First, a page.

Monday, 19 October 2009





Sunday, 19 July 2009


I had a nice peaceful night at anchor on the Spanish side, just south of a wreck of an old fishing boat, whose jagged edges looked rough and intimidating if you got too close, and in the morning it was time to head west and explore new ground. I had kept to my task of not going into a marina since I arrived, except for one occasion, and I think that was mentioned in my last posting, I was going to head for a little place called Tavira.

I left about three hours before low water, with the aim of going into Tavira on a rising tide. The distance I suppose was about 15 miles. My plan worked, and when I went in through the breakwaters, there was plenty of the salty liquid, even though it looked a little bit disturbed. I slowly motored around to the left, keeping my eye on the sounder and slowly motored past all the boats until I was the last one. I dropped the hook in about ten feet of water and settled down to a pleasant evening, and of course the big decision . . . . what was for dinner? Boiled potatoes and cold corned beef came to mind, and with a can of peas thrown in, I was eating happily in the cockpit by 7 pm.

Still on Spanish time, something I never changed during my spell in Portugese waters, I was up early the following morning, and decided to try and get an internet connection to call Jackie. But, it was too far, so the only option was to row ashore and get the bus into town and find the library where there is free access to wi-fi. It was a fair row and I was glad I had the tide with me. I pulled the dinghy up the hard, and met a man named George who had a little boat with some nice blue smudges down one side. He told me a story of woe and gave me a lift into town where he showed me where the supermarket was, and a few other things. I gave him a card and he promised to look at my blog. Nice guy, shame I was not staying longer, because he could be a real asset. George, if you are reading this, please email me.


I found the library, and continued with some blog and called up Jackie on skype. I checked the blog and was surprised that there had been no comments. I also checked my e-mails, and was really heartened to receive an e-mail from a very famous yachting journelist, telling me what he was up to, and giving me a little advice. Fantastic, I thought, so people are reading it and enjoying it.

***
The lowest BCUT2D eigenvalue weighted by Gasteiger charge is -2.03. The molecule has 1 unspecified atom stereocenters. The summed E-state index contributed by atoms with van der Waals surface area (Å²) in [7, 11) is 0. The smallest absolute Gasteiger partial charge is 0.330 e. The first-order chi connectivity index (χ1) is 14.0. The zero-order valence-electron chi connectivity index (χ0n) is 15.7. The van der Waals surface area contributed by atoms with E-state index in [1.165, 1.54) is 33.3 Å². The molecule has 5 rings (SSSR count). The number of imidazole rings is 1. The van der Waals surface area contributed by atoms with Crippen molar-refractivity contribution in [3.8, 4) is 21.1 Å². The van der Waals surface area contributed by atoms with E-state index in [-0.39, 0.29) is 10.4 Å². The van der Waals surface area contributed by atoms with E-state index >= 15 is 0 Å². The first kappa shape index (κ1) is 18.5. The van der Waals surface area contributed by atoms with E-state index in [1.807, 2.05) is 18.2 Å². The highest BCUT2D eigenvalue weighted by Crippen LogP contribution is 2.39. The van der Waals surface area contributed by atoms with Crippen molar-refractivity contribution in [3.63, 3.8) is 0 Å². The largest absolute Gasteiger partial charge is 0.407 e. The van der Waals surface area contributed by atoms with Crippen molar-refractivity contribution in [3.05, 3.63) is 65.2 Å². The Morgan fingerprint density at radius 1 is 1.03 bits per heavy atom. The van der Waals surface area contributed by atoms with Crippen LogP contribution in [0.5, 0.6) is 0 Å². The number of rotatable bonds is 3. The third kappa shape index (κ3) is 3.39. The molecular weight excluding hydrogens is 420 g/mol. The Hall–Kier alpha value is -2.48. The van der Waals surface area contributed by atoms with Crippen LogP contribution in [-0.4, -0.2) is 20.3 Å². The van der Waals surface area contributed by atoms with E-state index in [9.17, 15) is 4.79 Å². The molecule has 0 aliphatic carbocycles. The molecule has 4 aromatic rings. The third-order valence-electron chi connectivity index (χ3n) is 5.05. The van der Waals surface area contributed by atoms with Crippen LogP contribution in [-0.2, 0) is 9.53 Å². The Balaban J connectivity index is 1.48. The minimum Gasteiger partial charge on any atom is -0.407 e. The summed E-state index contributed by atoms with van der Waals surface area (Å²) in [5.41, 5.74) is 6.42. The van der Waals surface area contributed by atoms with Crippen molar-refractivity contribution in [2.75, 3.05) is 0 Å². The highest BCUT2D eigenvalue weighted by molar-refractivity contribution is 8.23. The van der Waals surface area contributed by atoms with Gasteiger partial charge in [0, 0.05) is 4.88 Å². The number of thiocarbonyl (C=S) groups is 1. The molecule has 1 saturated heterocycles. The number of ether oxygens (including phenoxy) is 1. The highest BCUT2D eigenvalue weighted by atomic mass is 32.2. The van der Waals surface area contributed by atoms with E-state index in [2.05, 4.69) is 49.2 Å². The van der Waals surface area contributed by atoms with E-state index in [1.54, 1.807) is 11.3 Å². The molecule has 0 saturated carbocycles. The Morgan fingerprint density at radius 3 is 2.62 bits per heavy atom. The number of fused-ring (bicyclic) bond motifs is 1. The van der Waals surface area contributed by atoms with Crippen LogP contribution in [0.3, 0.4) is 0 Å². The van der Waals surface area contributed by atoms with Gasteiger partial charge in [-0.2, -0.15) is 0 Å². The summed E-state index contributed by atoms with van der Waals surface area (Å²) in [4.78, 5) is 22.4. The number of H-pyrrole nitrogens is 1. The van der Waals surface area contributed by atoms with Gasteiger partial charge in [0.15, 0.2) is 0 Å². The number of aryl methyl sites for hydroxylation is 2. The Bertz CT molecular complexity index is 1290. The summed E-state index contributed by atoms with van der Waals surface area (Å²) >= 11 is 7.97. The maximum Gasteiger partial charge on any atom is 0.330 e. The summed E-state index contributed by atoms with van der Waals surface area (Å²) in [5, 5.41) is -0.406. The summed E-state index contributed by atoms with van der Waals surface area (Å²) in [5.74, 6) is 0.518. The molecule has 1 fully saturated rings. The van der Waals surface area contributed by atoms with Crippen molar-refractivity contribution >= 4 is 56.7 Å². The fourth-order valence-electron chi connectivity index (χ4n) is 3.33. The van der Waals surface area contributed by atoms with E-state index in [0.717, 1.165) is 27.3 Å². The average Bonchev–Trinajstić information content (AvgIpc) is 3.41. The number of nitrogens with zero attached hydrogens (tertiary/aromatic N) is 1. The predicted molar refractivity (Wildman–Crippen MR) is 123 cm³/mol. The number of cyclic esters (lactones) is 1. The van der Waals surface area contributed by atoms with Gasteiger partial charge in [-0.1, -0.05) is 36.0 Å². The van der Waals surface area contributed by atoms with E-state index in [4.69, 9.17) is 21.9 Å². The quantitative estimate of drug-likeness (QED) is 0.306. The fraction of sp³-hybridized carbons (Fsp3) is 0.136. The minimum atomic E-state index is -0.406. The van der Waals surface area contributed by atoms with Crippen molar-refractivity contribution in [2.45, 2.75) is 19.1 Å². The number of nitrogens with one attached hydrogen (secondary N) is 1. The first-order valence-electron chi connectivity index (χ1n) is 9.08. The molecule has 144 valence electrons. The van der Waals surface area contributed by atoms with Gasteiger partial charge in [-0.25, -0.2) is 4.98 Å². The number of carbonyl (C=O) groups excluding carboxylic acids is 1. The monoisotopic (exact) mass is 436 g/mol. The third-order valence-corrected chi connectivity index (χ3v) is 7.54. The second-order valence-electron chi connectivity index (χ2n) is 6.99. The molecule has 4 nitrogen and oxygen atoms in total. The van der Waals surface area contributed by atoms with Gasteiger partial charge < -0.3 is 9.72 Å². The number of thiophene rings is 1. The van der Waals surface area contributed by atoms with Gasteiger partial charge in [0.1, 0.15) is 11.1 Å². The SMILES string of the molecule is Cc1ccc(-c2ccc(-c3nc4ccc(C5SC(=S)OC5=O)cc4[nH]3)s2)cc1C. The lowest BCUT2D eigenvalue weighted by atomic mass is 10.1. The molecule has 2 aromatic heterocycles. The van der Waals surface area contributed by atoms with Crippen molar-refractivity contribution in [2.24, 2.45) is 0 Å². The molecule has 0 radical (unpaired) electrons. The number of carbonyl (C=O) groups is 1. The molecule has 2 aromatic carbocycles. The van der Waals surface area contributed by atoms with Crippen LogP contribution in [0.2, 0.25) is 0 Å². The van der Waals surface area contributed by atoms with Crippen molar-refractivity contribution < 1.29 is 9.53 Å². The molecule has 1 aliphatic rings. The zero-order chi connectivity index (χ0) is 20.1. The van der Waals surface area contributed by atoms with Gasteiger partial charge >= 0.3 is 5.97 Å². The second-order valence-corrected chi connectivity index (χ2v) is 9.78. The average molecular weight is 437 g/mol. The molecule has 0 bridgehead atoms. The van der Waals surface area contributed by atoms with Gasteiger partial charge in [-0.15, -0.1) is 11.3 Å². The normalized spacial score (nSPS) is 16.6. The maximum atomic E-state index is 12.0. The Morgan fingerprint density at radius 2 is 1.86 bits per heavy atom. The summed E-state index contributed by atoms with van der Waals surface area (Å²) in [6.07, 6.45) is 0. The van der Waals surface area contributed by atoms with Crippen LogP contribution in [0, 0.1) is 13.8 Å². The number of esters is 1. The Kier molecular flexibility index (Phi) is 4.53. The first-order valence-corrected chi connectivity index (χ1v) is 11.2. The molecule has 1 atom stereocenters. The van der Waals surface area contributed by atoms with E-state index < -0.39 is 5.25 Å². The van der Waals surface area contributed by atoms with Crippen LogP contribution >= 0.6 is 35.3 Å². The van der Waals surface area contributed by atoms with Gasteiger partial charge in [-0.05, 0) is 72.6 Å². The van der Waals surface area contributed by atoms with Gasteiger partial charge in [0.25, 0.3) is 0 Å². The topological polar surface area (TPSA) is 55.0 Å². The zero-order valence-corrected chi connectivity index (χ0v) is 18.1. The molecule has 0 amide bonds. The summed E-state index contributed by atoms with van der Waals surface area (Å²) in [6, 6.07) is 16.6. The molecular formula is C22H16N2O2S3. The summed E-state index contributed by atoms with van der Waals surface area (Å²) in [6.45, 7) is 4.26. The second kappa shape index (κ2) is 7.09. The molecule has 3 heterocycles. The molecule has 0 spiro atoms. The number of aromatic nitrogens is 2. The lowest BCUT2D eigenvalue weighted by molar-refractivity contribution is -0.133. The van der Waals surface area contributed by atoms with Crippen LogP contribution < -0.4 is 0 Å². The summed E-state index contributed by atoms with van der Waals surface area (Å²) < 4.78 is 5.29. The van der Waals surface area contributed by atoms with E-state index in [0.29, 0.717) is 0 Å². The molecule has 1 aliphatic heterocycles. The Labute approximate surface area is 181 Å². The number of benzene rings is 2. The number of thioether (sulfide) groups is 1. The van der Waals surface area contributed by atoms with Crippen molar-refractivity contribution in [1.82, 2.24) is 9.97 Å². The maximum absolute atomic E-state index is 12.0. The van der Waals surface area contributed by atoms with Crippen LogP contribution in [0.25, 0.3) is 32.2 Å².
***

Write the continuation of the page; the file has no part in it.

I did not stay too long in Tavira, but had some great walks. By chance, I met and was chatting with an architects' assistant, and apparently, there are big plans to spoil this place in the next couple of years with money making ideas, like marinas and so forth.


I spent a couple of nights in Tavira, but I was hankering after a good old sail, even a bit on the wind (not too much), so I decided to strike out and sail west to a little town called Portimao. I left early, and by 11.00 am the wind was about 15 knots coming from the west, so to make progress, it was a couple of hours on one tack, and then a couple hours on the other. When the sun went down, I still had three hours to go, and suddenly without so much as a warning, a very strong breeze came off the land mass, and heeled me over a tad. It was time for my coat as it turned a bit chilly. The breeze was just on the beam, and suddenly we were flying along at 6 knots. We entered the breakwaters at Portimao a little after midnight and found a peacful spot to drop the hook.

Before I go on, let me tell you of two exciting events that happened to me during the sail from port to port. Firstly, I was trolling a couple of lures, and as usual nothing was happening, until a sudden screeching of the ratchet on the reel told me that things they were a changing. I looked back, and there was a heaving mass, but wait, not only have I caught a big fish, but a seagull had attacked the fish and would not let go! I started to reel in as quick as I could, and kept glancing back at my quarry. No more than seconds had passed by, when I took a good long look and stopped reeling, no fish, but the seagull was trapped in the line! He was nowhere near the lure, and must have got his wing caught in the line. "OH MY GOODNESS!" I realised that I had to save the bird, but in doing so, the bird (as big as an eagle!) was going to peck me to death, just for saving it`s life. I pulled it aboard and it didn't have a go at me, so I unravelled the line from it`s wing and took a couple of pictures for my mates, you know, the ones that say I can't catch anything, just show 'em "LOOK WHAT I CAUGHT!". I then picked him up and put him back in the sea. He fluttered his wings, said "many thanks" and off he flew. I did not get pecked once, but I bet if I had had a hamburger in my hand, I would have lost it.

The next thing was, I had decided to keep the two lines out with the lures on, and ended up tacking into about 15 knots of breeze, so my progress to Portimao was not as quick as it should have been, but there was no rush, and my e.t.a. was about 1.00 am the next morning. As the sun was going down, it got difficult to see in front of the boat, (a bit like driving a car into a low sun), and especially on port tack. We were averaging about 4 knots when suddenly, I saw a lobster pot rubbing down my starboard side. My first thought was would it foul the propeller? But as I watched it go astern, it was obvious we had got away with it. Then it struck me that both my lures were going to get snagged around the pot because of our leeway. I didn't have to wait long, and you can't suddenly stop 5 tons of wooden yacht. Both lines went taut, and the pot started following me. One of the lines started screeching out until I tightened it right up, and then, within about 30 seconds, first one, then the other line snapped at the business end. When I reeled them in, there was nothing on the ends. I had lost about £20 worth of lures! I'd had enough fishing for the day and put the kit away. Yeah, a cup of tea would console me.